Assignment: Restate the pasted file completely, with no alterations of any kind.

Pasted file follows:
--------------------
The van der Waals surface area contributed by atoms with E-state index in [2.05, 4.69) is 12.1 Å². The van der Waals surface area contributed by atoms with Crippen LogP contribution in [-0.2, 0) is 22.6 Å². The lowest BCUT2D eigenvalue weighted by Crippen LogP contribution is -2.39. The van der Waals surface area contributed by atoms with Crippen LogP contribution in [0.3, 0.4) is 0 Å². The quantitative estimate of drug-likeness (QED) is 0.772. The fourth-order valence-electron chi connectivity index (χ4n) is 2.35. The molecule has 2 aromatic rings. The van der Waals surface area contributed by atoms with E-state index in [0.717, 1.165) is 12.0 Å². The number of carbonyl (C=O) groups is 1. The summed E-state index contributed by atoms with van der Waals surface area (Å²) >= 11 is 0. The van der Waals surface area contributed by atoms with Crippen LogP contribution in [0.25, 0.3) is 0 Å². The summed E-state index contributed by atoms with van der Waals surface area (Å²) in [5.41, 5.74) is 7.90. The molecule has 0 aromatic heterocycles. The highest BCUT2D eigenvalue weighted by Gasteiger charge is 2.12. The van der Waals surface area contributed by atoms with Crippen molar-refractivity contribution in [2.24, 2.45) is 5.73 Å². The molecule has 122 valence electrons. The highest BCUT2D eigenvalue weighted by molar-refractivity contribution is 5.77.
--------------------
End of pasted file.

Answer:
The van der Waals surface area contributed by atoms with E-state index in [2.05, 4.69) is 12.1 Å². The van der Waals surface area contributed by atoms with Crippen LogP contribution in [-0.2, 0) is 22.6 Å². The lowest BCUT2D eigenvalue weighted by Crippen LogP contribution is -2.39. The van der Waals surface area contributed by atoms with Crippen LogP contribution in [0.3, 0.4) is 0 Å². The quantitative estimate of drug-likeness (QED) is 0.772. The fourth-order valence-electron chi connectivity index (χ4n) is 2.35. The molecule has 2 aromatic rings. The van der Waals surface area contributed by atoms with E-state index in [0.717, 1.165) is 12.0 Å². The number of carbonyl (C=O) groups is 1. The summed E-state index contributed by atoms with van der Waals surface area (Å²) >= 11 is 0. The van der Waals surface area contributed by atoms with Crippen LogP contribution in [0.25, 0.3) is 0 Å². The summed E-state index contributed by atoms with van der Waals surface area (Å²) in [5.41, 5.74) is 7.90. The molecule has 0 aromatic heterocycles. The highest BCUT2D eigenvalue weighted by Gasteiger charge is 2.12. The van der Waals surface area contributed by atoms with Crippen molar-refractivity contribution in [2.24, 2.45) is 5.73 Å². The molecule has 122 valence electrons. The highest BCUT2D eigenvalue weighted by molar-refractivity contribution is 5.77.